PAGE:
Insurers lose billions amid Covid-19, says PwC
DURBAN - ALTHOUGH major life insurers lost billions in profit due to Covid-19 and the challenging macro-economic uncertainty, they have remained resilient while delivering credible financial results, says PwC.
Yesterday, in the report “Humanity and innovation: The new tomorrow for insurers”, PwC analysed the life insurers’ results for December 31 last year.
Alsue du Preez, the insurance leader for PwC Africa, said life insurers were the bearers and expert managers of the risks, and their results for 2020 demonstrated how they had performed during an unprecedented and challenging year.
PwC’s analysis presented the combined results of Discovery Holdings, Liberty Holdings, Momentum Metropolitan Holdings, Old Mutual and Sanlam.
The insurers posted a total comprehensive loss of R870 million compared to the profit of R22.1 billion reported in 2019, which reflected the higher levels of mortality claims and the challenging macroeconomic environment of last year.
In the first half of last year, the industry was said to have reacted to the Covid-19 pandemic by modifying its assumptions about mortality claims and lapses in the short-to-medium term, due to the disease and the impact of the lockdowns on consumers.
The pandemic and the economic climate resulted in the top five insurers losing R8bn of value last year, compared with the R32bn created in 2019. The combined group embedded value/equity value (EV) of the insurers fell by 9 percent over the past year.
The decline in EV was said to be driven largely by the assumption changes made to allow for the expected adverse claims and persistency experience (Covid-19 reserves), as well as the poor investment experience and changes to interest rates over the year. It was also notable that the value created from selling new business last year was only 63 percent of that achieved in 2019 as a result of the lockdowns.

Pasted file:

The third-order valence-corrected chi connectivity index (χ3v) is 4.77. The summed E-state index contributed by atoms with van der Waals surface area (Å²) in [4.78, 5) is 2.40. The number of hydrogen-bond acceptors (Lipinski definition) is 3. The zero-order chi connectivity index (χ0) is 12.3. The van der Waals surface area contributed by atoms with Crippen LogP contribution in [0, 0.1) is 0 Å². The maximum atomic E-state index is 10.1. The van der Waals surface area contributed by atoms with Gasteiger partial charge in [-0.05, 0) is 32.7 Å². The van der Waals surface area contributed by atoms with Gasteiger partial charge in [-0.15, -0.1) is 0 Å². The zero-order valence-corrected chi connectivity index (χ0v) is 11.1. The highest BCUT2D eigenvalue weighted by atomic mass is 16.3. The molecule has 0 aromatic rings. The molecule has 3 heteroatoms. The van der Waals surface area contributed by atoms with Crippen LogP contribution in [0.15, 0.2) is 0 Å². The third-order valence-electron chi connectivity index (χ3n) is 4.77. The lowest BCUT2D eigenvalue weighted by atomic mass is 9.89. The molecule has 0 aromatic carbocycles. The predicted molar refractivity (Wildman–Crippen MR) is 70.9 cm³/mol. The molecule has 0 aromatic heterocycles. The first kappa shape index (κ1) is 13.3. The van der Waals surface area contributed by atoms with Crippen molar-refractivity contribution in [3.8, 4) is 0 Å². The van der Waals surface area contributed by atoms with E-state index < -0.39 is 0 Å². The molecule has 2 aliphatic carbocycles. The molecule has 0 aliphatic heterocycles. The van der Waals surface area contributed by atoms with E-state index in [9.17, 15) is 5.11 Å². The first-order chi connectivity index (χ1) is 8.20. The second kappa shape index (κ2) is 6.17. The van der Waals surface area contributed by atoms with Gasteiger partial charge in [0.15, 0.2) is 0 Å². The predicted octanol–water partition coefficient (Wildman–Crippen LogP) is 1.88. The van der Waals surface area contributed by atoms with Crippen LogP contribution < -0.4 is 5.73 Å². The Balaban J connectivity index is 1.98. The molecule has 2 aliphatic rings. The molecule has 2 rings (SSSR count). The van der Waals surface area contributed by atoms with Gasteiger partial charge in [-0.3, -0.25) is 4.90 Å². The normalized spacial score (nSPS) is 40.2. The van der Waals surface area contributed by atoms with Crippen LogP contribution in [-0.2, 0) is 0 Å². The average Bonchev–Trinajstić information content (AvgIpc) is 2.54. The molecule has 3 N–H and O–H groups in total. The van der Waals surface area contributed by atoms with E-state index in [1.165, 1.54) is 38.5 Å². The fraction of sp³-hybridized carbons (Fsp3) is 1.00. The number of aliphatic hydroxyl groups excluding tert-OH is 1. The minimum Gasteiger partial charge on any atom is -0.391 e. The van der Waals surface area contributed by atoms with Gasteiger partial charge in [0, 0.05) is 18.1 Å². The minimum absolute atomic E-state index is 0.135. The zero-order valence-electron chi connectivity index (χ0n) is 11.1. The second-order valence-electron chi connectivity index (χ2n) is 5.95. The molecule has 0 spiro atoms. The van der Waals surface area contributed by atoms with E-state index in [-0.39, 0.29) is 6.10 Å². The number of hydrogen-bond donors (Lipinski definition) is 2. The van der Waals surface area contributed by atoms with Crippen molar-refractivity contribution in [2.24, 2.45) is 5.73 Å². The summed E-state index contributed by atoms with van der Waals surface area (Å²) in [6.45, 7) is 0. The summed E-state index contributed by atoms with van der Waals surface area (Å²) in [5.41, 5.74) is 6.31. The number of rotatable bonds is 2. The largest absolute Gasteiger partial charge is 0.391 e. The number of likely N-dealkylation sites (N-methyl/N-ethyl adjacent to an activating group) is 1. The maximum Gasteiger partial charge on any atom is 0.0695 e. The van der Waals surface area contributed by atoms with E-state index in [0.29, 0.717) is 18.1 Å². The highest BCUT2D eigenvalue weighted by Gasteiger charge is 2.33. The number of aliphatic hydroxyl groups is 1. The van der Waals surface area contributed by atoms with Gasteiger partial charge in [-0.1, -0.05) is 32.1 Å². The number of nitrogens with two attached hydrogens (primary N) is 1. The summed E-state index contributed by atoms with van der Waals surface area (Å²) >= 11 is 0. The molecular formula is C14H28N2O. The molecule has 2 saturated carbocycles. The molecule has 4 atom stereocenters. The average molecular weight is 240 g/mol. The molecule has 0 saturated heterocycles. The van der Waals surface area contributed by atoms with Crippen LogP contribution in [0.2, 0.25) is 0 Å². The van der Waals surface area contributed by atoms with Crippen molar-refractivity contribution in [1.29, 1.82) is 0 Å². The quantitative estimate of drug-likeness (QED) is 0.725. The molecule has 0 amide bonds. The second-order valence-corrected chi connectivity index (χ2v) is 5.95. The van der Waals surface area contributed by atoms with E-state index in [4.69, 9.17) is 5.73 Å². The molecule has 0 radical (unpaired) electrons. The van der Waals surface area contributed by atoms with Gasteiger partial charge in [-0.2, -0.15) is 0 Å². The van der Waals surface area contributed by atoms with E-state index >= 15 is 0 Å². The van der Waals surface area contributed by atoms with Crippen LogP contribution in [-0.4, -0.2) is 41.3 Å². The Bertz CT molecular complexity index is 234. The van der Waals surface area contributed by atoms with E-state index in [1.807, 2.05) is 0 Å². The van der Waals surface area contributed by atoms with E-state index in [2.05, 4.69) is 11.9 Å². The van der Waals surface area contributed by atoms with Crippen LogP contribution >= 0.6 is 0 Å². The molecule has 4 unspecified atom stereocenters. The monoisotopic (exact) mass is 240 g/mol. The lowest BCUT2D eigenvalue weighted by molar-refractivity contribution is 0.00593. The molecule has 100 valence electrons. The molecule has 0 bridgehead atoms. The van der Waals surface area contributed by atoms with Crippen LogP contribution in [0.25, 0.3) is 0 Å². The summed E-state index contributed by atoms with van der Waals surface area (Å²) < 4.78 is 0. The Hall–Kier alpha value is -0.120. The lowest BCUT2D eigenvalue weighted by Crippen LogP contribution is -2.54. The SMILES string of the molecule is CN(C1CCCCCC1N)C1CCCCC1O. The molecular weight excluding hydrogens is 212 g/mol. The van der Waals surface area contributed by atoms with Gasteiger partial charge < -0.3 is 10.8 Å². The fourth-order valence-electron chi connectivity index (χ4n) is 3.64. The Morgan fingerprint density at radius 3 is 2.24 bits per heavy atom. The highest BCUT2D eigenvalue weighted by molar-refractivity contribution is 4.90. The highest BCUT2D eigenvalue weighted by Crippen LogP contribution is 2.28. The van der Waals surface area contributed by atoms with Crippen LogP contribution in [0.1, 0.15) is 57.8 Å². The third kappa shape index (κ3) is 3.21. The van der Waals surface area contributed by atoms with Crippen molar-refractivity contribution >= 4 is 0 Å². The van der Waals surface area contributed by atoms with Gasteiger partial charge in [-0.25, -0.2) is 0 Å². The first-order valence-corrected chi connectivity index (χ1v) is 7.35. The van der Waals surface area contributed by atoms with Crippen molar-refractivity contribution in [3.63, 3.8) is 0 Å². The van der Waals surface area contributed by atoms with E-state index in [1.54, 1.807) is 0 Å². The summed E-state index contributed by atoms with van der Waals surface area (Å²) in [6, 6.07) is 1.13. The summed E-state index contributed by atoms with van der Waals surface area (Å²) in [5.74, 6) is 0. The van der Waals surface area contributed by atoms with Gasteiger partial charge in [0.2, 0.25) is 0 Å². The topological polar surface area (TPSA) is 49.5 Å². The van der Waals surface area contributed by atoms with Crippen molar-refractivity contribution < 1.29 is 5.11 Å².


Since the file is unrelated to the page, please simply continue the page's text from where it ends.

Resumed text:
Earlier this month, the Association for Savings and Investment South Africa said life insurers paid more than R0.5 trillion rand to policyholders and beneficiaries last year. This represented an increase of R31.7bn from the R491bn injected into the economy in 2019 through payments made to policyholders and beneficiaries.
In response to the impact of Covid-19, the companies raised significant reserves. By far the biggest contributor to the R15bn increase in reserves related to expected mortality claims over the near term. Insurers also impaired non-financial assets to the value of R17.1bn.
The industry expected recovery to pre-Covid-19 profitability levels over the next 18 to 24 months, by accelerating digital investment such as direct-to-customer engagements, automated advice, digital underwriting and cloud and cybersecurity coverage capabilities.
Du Preez said that was similar to the findings of PwC’s Annual Global CEO Survey 2021 in which 62 percent of the insurance chief executives noted that they planned to significantly increase investment in digital transformation in the short term.
Other areas of increasing investment by insurers were cybersecurity and data privacy, at 40 percent; initiatives to realise cost efficiencies, at 33 percent; leadership and talent development, at 31 percent; and sustainability and ESG initiatives, at 21 percent.
PwC Africa said the industry was also clearly focused on how to come back stronger after the crisis while carefully monitoring the development of mortality claims in the near term.